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A monetarist money demand function

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  • Robert L. Hetzel

Abstract

The notion that excessive money supply growth is the primary cause of inflation is by now so familiar as to be a virtual commonplace. Not so widely understood, however, is the monetarist reasoning underlying this view. Robert L. Hetzel contributes to this understanding by spelling out the assumptions underlying the monetarist theory of inflation in “A Monetarist Money Demand Function.” Most Economists agree that the price level is determined by the interaction of the demand for and supply of money. Monetarists go a step further, holding that since changes in the demand for money are small relative to changes in money supply, most of the changes in the general price level are caused by money stock changes. In addition to demonstrating the logic underlying this view, Hetzel suggests a functional form that can be used to test the strength of the predicted relationship between money and inflation.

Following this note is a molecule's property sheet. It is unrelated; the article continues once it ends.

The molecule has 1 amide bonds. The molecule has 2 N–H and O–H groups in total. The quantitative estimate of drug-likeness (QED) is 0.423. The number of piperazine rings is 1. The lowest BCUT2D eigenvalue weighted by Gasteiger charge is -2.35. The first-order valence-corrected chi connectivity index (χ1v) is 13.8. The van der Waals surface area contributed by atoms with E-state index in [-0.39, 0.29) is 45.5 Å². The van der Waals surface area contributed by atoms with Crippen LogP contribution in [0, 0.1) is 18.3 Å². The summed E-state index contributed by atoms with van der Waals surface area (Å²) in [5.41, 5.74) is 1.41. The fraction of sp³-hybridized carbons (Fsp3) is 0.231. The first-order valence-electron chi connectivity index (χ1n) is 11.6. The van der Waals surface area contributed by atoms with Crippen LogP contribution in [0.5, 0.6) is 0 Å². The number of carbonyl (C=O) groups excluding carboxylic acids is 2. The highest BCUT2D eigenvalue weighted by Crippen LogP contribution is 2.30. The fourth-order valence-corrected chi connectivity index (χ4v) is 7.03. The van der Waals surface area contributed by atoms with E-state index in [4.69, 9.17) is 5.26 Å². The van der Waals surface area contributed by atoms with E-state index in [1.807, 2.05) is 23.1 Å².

Suggested Citation

  • Robert L. Hetzel, 1984. "A monetarist money demand function," Economic Review, Federal Reserve Bank of Richmond, issue Nov, pages 15-19.
  • Handle: RePEc:fip:fedrer:y:1984:i:nov:p:15-19:n:v.70no.6
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    File URL: https://fraser.stlouisfed.org/files/docs/publications/frbrichreview/rev_frbrich198411.pdf
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    References listed on IDEAS

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    1. Hetzel, Robert L, 1984. "Estimating Money Demand Functions," Journal of Money, Credit and Banking, Blackwell Publishing, vol. 16(2), pages 185-193, May.
    2. Salemi, Michael K & Sargent, Thomas J, 1979. "The Demand for Money during Hyperinflation under Rational Expectations: II," International Economic Review, Department of Economics, University of Pennsylvania and Osaka University Institute of Social and Economic Research Association, vol. 20(3), pages 741-758, October.
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    Cited by:

    1. Hossain, Akhand Akhtar, 2010. "Monetary targeting for price stability in Bangladesh: How stable is its money demand function and the linkage between money supply growth and inflation?," Journal of Asian Economics, Elsevier, vol. 21(6), pages 564-578, December.

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    Keywords

    Inflation (Finance) ; Money;

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